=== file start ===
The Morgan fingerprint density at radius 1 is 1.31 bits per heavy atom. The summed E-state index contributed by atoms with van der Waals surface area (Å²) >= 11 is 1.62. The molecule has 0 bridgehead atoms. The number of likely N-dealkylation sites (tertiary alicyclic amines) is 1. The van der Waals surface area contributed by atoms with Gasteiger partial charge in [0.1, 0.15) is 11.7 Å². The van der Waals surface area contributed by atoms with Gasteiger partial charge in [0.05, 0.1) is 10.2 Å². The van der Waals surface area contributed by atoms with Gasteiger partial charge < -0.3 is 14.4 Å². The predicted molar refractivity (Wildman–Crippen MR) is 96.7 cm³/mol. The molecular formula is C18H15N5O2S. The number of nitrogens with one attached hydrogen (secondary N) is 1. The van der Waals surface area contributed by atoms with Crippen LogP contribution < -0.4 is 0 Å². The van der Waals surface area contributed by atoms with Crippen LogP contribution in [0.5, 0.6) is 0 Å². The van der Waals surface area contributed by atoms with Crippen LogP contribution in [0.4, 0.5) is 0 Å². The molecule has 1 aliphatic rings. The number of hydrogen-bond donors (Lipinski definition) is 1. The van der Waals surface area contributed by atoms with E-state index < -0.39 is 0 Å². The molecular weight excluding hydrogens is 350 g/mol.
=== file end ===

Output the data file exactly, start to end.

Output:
The Morgan fingerprint density at radius 1 is 1.31 bits per heavy atom. The summed E-state index contributed by atoms with van der Waals surface area (Å²) >= 11 is 1.62. The molecule has 0 bridgehead atoms. The number of likely N-dealkylation sites (tertiary alicyclic amines) is 1. The van der Waals surface area contributed by atoms with Gasteiger partial charge in [0.1, 0.15) is 11.7 Å². The van der Waals surface area contributed by atoms with Gasteiger partial charge in [0.05, 0.1) is 10.2 Å². The van der Waals surface area contributed by atoms with Gasteiger partial charge < -0.3 is 14.4 Å². The predicted molar refractivity (Wildman–Crippen MR) is 96.7 cm³/mol. The molecular formula is C18H15N5O2S. The number of nitrogens with one attached hydrogen (secondary N) is 1. The van der Waals surface area contributed by atoms with Crippen LogP contribution < -0.4 is 0 Å². The van der Waals surface area contributed by atoms with Crippen LogP contribution in [0.5, 0.6) is 0 Å². The van der Waals surface area contributed by atoms with Crippen LogP contribution in [0.4, 0.5) is 0 Å². The molecule has 1 aliphatic rings. The number of hydrogen-bond donors (Lipinski definition) is 1. The van der Waals surface area contributed by atoms with E-state index < -0.39 is 0 Å². The molecular weight excluding hydrogens is 350 g/mol.